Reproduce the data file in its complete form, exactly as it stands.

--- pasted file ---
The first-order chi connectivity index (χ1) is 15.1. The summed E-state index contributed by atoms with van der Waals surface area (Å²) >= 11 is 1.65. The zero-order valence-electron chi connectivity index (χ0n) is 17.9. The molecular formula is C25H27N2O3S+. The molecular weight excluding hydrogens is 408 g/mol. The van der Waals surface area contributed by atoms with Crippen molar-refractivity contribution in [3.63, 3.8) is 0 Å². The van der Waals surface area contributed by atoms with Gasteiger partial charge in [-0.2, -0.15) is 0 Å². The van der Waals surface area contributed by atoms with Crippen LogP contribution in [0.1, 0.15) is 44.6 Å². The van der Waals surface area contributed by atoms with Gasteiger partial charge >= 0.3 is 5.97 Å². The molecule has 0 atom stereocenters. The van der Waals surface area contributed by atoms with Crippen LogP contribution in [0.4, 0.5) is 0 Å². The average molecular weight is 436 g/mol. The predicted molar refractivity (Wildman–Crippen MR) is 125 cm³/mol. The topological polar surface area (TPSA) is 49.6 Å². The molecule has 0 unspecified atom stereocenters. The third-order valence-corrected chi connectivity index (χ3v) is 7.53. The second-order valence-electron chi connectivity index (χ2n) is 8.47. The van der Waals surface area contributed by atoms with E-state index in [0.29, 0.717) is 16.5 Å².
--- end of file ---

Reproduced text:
The first-order chi connectivity index (χ1) is 15.1. The summed E-state index contributed by atoms with van der Waals surface area (Å²) >= 11 is 1.65. The zero-order valence-electron chi connectivity index (χ0n) is 17.9. The molecular formula is C25H27N2O3S+. The molecular weight excluding hydrogens is 408 g/mol. The van der Waals surface area contributed by atoms with Crippen molar-refractivity contribution in [3.63, 3.8) is 0 Å². The van der Waals surface area contributed by atoms with Gasteiger partial charge in [-0.2, -0.15) is 0 Å². The van der Waals surface area contributed by atoms with Crippen LogP contribution in [0.1, 0.15) is 44.6 Å². The van der Waals surface area contributed by atoms with Gasteiger partial charge >= 0.3 is 5.97 Å². The molecule has 0 atom stereocenters. The van der Waals surface area contributed by atoms with Crippen LogP contribution in [0.4, 0.5) is 0 Å². The average molecular weight is 436 g/mol. The predicted molar refractivity (Wildman–Crippen MR) is 125 cm³/mol. The topological polar surface area (TPSA) is 49.6 Å². The molecule has 0 unspecified atom stereocenters. The third-order valence-corrected chi connectivity index (χ3v) is 7.53. The second-order valence-electron chi connectivity index (χ2n) is 8.47. The van der Waals surface area contributed by atoms with E-state index in [0.29, 0.717) is 16.5 Å².